I was in Indianapolis for a convention, wandering the streets with my good friend around lunchtime, when we found ourselves in front a brewpub. There were no lines – a rarity at this hour – and my stomach was making the rumbiles.
“Let’s grab a bite,” I said.
“Hang on,” said my friend, and he took out his smartphone.
“Who are you calling?”
“Nobody. I want to check the reviews.”
“Reviews?” I asked. “It’s a brewpub. It’ll have hamburgers and beer and cost around twenty bucks. There’s no line. Come on.”
He looked up. “But are they good hamburgers and beer?”
“We won’t know until we try them.”
“We will if we check the reviews.”
This is utterly, completely … alien behavior.
I understand that reviews drive a lot of consumer activity, but it’s never made sense to me. In the days before the internet made everyone a critic, we had a professional class to tell one what to watch, what to read, where to eat. I remember that they existed, but I can’t remember a single time I took their advice.
I’m not sure why. It may just be a contrarian streak, or a dislike of presumed authority, but mostly it’s because I know I like a lot of things other people don’t enjoy. For instance, it’s difficult to imagine anyone I trust giving a five-star rating to even the most remarkable plate of haggis. My favorite whiskies have been described by trusted friends as tasting like “a mouthful of wet dirt.” And I take comfort in the existence of a Never Mind the Bollocks cover album performed by bhangra musicians.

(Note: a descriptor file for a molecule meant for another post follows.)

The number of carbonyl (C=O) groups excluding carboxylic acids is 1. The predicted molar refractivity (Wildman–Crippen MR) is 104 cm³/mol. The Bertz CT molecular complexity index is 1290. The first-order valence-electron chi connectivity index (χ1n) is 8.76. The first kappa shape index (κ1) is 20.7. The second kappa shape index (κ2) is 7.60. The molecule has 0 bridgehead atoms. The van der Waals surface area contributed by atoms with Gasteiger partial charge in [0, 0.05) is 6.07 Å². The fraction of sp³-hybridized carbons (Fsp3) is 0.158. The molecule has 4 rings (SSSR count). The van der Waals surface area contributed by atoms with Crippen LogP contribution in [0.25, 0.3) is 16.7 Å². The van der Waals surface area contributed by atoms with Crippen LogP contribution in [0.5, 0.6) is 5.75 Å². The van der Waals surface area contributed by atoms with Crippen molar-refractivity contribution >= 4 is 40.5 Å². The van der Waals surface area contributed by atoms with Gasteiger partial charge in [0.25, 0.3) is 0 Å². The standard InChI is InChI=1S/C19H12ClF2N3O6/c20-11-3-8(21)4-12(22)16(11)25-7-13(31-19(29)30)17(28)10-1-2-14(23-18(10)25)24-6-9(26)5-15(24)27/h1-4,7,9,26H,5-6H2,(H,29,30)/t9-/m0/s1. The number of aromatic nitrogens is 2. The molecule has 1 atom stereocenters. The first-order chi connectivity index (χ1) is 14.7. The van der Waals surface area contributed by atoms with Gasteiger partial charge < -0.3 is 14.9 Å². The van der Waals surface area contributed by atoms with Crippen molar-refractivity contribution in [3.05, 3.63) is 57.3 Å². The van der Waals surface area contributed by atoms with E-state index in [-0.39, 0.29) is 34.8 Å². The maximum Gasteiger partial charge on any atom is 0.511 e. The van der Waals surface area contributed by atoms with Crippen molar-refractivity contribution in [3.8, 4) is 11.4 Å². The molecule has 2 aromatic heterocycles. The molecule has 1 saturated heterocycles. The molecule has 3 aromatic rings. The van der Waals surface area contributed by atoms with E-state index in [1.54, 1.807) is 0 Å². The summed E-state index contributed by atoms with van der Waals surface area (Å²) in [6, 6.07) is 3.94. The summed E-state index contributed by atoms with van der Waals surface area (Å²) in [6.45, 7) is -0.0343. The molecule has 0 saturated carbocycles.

Aside from my own quirks, thanks to the internet things have spiraled completely out of control. Anyone with access to a public library’s internet connection and two working fingers can now take part in elevating or torpedoing anyone else’s endeavors.
My favorite to date? “Honestly one of the worst masses I have ever been to. Boring, uninspired, sloppy and irrelevant”—Marilisa A., reviewing Our Lady of Good Counsel Church in Manhattan.
Seriously, who decides what church to attend based on semi-anonymous reviews? Presumably the same kind of people who take the time to write them.
I’ve tried to fold reviews into my recent larger purchases –a car, for instance. But with these items, it always seems to come down to hooting tribalism around someone’s personal preferences wedded to a certainty that all OTHER preferences are the work of Bealzebub himself.
Now, that’s at the consumer level. At the creator level, it’s naturally a different story. I have to recognize that reviews are considered an important part of the buying process by many people. I don’t have to understand it, necessarily; but I do have to engage with it.